In early 1905, the German fleet began rebuilding with newly-developed central fire control systems. Advances in fire control were making long-range shooting possible; therefore, in May 1905, when the Kaiser personally demands three more battleships be built, German designers draw up plans for a ship with unprecedented firepower. The design, which will become the Brandenburg-class battleship, boasts 6 12" dual turrets in a hexagonal layout, giving her twice the broadside of a contemporary battleship. But the Brandenburg class stretches the limits of available technology, and German shipbuilding; she will be 6,000 tons heavier than the preceding Lothringen-class and no better-armoured, with the only secondary armament being 24 4" quick-firing guns in unarmoured deck mounts. Earlier in the year, German spies had captured the plans for the new Russian Imperator Aleksandr II-class battleship, which revealed she would be capable of 20 knots. As such, Brandenburg would have to be capable of 21 knots on triple-expansion engines, in itself a feat of engineering. The Brandenburg class would be the first 'dreadnought' battleships laid down, but not the first commissioned. The design had a troubled development; midway through the design period, an improved 12" gun was developed and the design had to be amended to make use of it. The delay in production infuriated the Kaiser and caused the Admiralty a considerable loss of face. Two ships would finally be ordered in October 1905, Brandenburg and Preussen, with a third, Hannover, ordered in January, funded by popular subscription.

But construction of the battleships was continually threatened by budget cuts and competing government interests. Even by mid-1906, Germany's navy budget had fallen to almost 80% of France's, and a mere quarter of Great Britain's budget. Desparate to secure more funding, the German Admiralty did its best to inflame and maintain international tensions, causing a minor crisis with Italy, but although at one point another war seemed imminent, relations eventually normalized on their own.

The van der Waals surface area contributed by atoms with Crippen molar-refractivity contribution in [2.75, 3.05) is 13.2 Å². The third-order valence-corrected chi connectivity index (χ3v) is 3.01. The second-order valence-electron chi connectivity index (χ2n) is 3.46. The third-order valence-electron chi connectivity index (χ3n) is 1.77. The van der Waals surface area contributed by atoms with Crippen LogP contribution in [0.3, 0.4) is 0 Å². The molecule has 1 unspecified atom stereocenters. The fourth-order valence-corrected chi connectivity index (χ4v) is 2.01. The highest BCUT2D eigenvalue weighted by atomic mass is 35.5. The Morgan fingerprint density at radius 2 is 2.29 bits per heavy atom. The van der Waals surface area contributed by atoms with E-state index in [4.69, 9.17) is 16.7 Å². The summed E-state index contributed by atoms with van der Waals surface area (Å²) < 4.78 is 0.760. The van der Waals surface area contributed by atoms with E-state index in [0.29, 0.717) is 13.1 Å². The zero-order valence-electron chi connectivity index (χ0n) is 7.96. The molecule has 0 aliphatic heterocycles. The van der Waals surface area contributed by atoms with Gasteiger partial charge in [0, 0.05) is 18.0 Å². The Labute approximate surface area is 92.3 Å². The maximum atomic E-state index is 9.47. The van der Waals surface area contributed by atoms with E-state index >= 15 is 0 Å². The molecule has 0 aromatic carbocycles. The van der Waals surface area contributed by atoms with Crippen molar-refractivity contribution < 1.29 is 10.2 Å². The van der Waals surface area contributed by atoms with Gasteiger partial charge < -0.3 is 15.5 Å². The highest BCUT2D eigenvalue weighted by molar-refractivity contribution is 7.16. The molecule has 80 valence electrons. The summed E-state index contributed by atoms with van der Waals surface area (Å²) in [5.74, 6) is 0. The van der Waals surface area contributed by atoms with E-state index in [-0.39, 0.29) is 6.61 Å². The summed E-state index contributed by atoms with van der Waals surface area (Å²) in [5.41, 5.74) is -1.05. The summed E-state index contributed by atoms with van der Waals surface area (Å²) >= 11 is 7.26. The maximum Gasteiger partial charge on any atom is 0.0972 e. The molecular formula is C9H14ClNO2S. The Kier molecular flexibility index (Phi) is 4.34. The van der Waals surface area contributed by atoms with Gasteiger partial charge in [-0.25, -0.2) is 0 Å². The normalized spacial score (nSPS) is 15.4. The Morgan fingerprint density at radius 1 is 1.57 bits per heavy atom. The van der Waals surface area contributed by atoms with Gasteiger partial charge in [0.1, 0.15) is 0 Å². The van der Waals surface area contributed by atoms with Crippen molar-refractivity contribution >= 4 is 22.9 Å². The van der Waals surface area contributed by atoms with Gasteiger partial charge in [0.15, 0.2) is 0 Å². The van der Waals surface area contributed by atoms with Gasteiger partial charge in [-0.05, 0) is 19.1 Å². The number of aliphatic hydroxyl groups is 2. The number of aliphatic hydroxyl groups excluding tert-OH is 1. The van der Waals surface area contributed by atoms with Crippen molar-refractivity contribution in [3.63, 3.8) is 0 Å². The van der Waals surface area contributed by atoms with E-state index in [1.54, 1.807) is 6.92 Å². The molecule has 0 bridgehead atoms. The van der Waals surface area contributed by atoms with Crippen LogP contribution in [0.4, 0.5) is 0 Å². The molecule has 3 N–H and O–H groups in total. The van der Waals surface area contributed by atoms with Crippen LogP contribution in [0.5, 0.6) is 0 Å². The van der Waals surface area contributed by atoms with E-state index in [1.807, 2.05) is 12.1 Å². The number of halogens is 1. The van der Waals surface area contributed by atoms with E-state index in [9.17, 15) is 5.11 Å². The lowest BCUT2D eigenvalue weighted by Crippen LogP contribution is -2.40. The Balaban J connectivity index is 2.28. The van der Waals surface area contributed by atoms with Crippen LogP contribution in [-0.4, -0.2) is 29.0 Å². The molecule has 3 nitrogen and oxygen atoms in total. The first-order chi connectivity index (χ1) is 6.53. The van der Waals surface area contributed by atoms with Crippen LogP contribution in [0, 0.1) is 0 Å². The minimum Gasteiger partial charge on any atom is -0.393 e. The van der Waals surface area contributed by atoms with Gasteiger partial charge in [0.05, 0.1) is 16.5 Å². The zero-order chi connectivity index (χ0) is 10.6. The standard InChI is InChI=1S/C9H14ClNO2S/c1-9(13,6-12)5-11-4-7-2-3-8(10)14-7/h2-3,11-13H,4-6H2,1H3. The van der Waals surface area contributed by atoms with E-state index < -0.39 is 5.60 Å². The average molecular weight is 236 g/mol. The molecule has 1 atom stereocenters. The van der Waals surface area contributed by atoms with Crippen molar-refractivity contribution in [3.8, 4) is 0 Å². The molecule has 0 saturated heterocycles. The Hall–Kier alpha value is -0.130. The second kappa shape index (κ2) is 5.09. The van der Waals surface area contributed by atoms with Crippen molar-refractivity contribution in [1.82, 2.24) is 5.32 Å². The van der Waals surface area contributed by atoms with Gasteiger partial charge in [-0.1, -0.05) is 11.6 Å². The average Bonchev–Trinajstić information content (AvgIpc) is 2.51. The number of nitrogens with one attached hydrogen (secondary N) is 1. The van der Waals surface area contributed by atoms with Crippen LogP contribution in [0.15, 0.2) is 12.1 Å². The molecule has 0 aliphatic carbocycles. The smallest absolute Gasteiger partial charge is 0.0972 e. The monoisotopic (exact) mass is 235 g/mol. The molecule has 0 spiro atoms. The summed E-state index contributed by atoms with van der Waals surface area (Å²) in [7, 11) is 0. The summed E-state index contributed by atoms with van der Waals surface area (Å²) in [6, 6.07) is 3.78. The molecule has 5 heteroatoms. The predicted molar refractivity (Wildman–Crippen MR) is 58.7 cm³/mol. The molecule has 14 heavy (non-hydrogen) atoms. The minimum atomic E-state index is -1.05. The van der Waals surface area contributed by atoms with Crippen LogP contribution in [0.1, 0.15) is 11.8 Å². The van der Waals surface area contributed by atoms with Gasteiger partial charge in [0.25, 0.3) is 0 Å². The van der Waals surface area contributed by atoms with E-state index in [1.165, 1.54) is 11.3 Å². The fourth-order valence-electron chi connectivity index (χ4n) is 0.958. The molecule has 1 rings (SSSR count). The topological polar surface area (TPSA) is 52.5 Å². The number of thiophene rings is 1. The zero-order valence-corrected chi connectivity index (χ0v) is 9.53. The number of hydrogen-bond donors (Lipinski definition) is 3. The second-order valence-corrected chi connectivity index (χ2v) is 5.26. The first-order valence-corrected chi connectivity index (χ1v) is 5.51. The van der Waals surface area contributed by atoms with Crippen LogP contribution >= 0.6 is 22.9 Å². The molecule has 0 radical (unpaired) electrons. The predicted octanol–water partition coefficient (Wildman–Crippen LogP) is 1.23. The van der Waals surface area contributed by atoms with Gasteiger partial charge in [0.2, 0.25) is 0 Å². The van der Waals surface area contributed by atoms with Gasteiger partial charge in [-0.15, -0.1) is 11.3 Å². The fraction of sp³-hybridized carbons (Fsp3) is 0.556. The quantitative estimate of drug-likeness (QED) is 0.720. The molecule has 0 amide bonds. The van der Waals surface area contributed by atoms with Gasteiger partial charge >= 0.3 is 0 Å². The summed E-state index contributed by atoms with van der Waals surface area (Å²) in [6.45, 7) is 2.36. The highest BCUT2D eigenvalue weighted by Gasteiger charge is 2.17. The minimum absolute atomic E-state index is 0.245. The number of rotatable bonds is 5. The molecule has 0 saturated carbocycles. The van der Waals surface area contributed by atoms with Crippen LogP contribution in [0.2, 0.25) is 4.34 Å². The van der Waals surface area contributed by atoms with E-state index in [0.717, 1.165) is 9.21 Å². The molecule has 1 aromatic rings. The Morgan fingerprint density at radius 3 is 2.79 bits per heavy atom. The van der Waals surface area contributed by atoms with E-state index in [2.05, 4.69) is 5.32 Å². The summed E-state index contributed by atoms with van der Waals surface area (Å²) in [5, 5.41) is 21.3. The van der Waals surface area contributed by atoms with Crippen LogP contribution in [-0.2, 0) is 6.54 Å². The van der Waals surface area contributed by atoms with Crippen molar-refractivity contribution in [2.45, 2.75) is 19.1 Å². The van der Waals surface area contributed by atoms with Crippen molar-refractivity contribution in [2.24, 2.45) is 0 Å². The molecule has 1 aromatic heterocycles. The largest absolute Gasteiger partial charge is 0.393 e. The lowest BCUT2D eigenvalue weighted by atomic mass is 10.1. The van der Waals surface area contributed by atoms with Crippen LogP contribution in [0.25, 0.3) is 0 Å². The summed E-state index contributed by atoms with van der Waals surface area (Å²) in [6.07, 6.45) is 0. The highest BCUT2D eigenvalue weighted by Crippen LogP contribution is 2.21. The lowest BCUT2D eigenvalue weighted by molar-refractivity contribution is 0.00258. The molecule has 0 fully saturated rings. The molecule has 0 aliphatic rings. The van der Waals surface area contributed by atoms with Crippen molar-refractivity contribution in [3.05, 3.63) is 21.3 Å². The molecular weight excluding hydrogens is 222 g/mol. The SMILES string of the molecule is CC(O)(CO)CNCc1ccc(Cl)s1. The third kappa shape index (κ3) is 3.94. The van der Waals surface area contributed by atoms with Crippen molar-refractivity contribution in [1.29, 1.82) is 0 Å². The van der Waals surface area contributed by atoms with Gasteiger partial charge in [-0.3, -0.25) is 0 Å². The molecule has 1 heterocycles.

The next threat to the battleship program was the German Naval Secretary; infatuated with the French Jeune Ecole school of thought, and faced with the fact that Great Britain was now building 8 large battleships of a similar design, he demanded cancelling the battleship program in favor of more cruisers. Facing a demand for 9 additional cruisers, the navy had no choice but to temporarily suspend work on the Brandenburgs. The Arcona class cruiser was a compromise design; the lack of budget mandated a class of inexpensive protected cruisers. The Arconas were designed with decent speed and long range; they might not be able to stand up in a gunnery duel, but they would make decent raiders and be more capable than the existing Hela class. Nine ships were laid down in June 1907: Arcona, Medusa, Bremen, Undine, Hamburg, Berlin, Leipzig, Danzig, and Lubeck. Although designed to be cheap, by September, further budget cuts had resulted in work halting on everything but the unwanted Arcona class. In turn, January 1908 saw work on these ships halted in order to continue production of the now considerably delayed Brandenburgs, once the Naval Secretary's attention had wandered elsewhere.